Most of internet content distribution it is still done through HTTP, which means that anyone building a mobile app will be obviously dealing with HTTP Libs. Since we are working to improve the performance of content distribution on mobile apps (find more about it here), there was no doubt that our Bolina SDK would have to be seamlessly integrated with, at least, the most popular HTTP Libs out there. That was how I decided to start exploring the HTTP Libs landscape (all tutorials and performance-related articles, here).
During this process, I figured out that, features-wise, OkHTTP is my favorite. OkHTTP is Square’s answer for HTTP needs, by being “an HTTP client that’s efficient by default”. It becomes efficient by automatically caching HTTP response, automatically compressing HTTP data and performing connection pooling. Besides this, OkHTTP also has robustness as a goal, by employing a few strategies to automatically recover in case of a connection fail. Moreover, it has been developed to support HTTP/2 from the beginning.
In this tutorial I will show you how to integrate OkHTTP into an Android project (literally a clean, straight-out-of-the-Android-Studio new project wizard). It will create 2 HTTP calls, a GET and a POST to a publicly available RESTful API, hosted by reqres.in, a service “that allows us to test our front-end against a real API”.
Integrating OkHTTP Library
First, add the permission to the application’s manifest to allow the application to access the Internet:
To integrate the OkHTTP library into a project, we must include the OkHTTP dependency to the project’s gradle:
OkHTTP library exposes both synchronous and asynchronous methods to perform HTTP calls. I really like asynchronous methods, given that it removes the pain of managing the worker thread ourselves.
To perform a GET call, just add the following code to your project:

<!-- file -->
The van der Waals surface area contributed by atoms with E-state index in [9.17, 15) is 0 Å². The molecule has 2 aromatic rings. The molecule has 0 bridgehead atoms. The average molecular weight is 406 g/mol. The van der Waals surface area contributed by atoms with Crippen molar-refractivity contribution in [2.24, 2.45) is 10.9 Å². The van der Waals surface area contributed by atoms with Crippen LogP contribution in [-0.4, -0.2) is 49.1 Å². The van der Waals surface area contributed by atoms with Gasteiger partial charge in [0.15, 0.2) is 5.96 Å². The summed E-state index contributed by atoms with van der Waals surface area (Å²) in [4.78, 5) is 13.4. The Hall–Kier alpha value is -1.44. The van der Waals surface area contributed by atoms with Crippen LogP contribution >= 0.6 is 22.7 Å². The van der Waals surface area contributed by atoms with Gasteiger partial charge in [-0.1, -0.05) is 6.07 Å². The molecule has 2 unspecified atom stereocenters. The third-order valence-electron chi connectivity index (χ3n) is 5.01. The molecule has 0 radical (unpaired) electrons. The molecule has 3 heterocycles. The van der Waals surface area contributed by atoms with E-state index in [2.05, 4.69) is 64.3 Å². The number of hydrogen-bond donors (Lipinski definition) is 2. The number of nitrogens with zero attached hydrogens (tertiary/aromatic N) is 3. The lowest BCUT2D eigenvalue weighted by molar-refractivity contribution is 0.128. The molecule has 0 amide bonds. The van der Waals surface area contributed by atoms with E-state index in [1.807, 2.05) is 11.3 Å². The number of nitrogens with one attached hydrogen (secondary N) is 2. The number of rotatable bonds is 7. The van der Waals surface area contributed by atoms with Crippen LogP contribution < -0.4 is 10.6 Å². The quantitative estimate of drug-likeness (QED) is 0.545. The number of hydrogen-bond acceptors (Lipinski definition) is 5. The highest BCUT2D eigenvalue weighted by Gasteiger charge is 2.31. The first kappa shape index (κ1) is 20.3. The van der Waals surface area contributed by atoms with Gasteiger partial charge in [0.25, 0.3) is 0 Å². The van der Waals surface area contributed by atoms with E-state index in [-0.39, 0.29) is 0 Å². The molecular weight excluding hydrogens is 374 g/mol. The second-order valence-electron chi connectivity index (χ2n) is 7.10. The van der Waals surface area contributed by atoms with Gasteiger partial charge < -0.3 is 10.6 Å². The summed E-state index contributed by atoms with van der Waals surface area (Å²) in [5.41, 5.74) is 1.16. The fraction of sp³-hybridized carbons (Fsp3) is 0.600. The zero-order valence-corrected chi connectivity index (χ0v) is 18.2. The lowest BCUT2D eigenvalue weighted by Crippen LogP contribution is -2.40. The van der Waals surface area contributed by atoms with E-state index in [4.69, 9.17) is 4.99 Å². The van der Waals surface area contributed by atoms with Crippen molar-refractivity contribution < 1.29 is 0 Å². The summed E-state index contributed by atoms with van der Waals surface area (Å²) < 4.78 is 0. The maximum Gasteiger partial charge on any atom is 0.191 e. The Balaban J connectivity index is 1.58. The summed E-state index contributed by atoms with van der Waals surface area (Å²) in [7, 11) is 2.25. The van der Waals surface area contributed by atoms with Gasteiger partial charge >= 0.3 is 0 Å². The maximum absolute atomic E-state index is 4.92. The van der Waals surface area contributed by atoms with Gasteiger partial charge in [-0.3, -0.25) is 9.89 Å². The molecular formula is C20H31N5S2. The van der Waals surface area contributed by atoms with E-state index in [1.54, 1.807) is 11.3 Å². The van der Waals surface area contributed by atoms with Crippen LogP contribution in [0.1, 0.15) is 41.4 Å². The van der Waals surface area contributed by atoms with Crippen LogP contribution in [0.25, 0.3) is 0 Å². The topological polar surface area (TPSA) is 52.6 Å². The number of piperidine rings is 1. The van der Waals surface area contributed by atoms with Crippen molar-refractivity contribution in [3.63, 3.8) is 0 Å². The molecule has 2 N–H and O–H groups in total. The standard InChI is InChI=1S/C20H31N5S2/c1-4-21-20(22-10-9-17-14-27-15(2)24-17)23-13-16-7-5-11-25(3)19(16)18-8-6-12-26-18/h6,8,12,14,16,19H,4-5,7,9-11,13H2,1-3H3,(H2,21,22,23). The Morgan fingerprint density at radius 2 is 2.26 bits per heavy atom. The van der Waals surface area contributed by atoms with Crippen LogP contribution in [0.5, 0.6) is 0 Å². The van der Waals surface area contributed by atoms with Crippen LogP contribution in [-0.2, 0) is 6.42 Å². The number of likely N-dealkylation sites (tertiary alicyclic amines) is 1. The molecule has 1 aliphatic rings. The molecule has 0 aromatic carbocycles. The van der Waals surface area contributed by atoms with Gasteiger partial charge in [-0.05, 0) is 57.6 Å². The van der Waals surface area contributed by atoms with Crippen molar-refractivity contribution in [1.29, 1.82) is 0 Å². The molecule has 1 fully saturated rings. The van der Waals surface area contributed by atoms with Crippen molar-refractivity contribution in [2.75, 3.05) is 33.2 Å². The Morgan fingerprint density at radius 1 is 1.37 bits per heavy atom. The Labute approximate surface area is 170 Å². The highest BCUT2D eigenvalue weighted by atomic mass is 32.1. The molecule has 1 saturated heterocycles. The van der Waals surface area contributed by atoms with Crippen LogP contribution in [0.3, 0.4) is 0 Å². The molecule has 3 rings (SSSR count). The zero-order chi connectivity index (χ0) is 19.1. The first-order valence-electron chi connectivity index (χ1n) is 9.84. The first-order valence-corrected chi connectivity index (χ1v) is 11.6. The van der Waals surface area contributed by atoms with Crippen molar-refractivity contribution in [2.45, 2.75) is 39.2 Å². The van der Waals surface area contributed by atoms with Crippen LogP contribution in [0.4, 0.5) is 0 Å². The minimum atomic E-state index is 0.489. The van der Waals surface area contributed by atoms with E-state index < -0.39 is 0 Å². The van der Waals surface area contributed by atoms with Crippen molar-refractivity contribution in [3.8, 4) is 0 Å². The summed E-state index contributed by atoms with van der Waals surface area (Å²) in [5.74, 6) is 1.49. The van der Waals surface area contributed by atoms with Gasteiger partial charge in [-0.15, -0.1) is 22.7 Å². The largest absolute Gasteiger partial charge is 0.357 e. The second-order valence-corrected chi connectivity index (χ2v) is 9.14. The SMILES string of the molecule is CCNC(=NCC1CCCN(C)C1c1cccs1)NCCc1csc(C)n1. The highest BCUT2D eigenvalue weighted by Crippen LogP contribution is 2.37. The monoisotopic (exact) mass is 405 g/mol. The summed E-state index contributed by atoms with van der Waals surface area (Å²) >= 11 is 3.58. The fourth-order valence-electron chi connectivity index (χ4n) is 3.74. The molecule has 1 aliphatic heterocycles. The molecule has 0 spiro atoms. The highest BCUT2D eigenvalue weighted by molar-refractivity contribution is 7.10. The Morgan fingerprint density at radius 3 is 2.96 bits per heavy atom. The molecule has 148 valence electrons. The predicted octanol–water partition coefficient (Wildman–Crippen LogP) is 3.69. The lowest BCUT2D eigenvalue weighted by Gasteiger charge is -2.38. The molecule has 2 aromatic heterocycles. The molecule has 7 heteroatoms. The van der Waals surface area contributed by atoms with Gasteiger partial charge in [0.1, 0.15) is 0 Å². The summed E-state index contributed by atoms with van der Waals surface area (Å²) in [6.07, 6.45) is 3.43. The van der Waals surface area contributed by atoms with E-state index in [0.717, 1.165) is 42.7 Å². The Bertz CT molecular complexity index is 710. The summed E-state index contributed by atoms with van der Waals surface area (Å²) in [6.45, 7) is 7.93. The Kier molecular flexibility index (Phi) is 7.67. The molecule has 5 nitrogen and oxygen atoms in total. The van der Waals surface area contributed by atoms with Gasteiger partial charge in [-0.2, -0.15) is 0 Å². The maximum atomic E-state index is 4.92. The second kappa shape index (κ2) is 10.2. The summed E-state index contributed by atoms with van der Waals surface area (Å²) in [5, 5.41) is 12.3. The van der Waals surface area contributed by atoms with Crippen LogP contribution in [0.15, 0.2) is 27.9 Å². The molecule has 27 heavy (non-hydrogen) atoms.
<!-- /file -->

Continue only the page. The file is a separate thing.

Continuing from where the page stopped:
I start by creating a new OkHTTPClient instance and by creating a new request. Finally, I just ask OkHTTP to perform the get request and to asynchronously notify when the response from the server is successful. That’s it, very simple!
To perform a POST call, just add the following code to your project:
I start by creating a new OkHTTPClient instance and by creating a JSON with data to post to the server.
Notice that in order to create JSON objects, include the GSON dependency to the project:
After creating the JSON data, I create the post request and set it to send JSON data. Finally, I just ask OkHTTP to perform the post request and to asynchronously notify when the response from the server is successful. Again, simple!
OkHTTP also allows HTTP calls to be run synchronously. To use those, instead of using the method enqueue, just use the method execute.
Full Project Code
The full code used is available on Github. Feel free to adapt it to your specific needs. I hope this tutorial helped you understanding how to integrate OKHttp into an Android project. If this wasn’t the right solution for you, you can also check the integration tutorial for HttpURLConnection, which is a more mature HTTP library. To help you decide, you can also check my performance comparison post, where I reveal which one is faster. Find out here!